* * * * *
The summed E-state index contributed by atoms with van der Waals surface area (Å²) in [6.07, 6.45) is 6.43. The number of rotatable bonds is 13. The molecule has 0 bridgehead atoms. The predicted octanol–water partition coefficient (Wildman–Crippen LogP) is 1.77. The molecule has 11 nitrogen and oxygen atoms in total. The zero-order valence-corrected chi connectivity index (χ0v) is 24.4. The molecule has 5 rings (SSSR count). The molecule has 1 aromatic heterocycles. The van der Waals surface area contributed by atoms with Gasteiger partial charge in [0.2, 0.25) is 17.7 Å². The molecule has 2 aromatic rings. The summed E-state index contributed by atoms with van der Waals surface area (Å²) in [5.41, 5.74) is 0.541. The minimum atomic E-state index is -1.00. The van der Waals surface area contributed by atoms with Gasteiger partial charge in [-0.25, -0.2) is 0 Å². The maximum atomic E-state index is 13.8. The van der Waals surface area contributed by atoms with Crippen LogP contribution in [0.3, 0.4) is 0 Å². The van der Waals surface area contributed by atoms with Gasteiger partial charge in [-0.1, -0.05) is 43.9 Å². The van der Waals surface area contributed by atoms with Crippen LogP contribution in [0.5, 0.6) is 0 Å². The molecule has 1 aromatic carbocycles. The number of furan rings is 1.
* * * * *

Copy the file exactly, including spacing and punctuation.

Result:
The summed E-state index contributed by atoms with van der Waals surface area (Å²) in [6.07, 6.45) is 6.43. The number of rotatable bonds is 13. The molecule has 0 bridgehead atoms. The predicted octanol–water partition coefficient (Wildman–Crippen LogP) is 1.77. The molecule has 11 nitrogen and oxygen atoms in total. The zero-order valence-corrected chi connectivity index (χ0v) is 24.4. The molecule has 5 rings (SSSR count). The molecule has 1 aromatic heterocycles. The van der Waals surface area contributed by atoms with Gasteiger partial charge in [0.2, 0.25) is 17.7 Å². The molecule has 2 aromatic rings. The summed E-state index contributed by atoms with van der Waals surface area (Å²) in [5.41, 5.74) is 0.541. The minimum atomic E-state index is -1.00. The van der Waals surface area contributed by atoms with Gasteiger partial charge in [-0.25, -0.2) is 0 Å². The maximum atomic E-state index is 13.8. The van der Waals surface area contributed by atoms with Crippen LogP contribution in [0.3, 0.4) is 0 Å². The van der Waals surface area contributed by atoms with Gasteiger partial charge in [-0.1, -0.05) is 43.9 Å². The van der Waals surface area contributed by atoms with Crippen LogP contribution in [0.5, 0.6) is 0 Å². The molecule has 1 aromatic carbocycles. The number of furan rings is 1.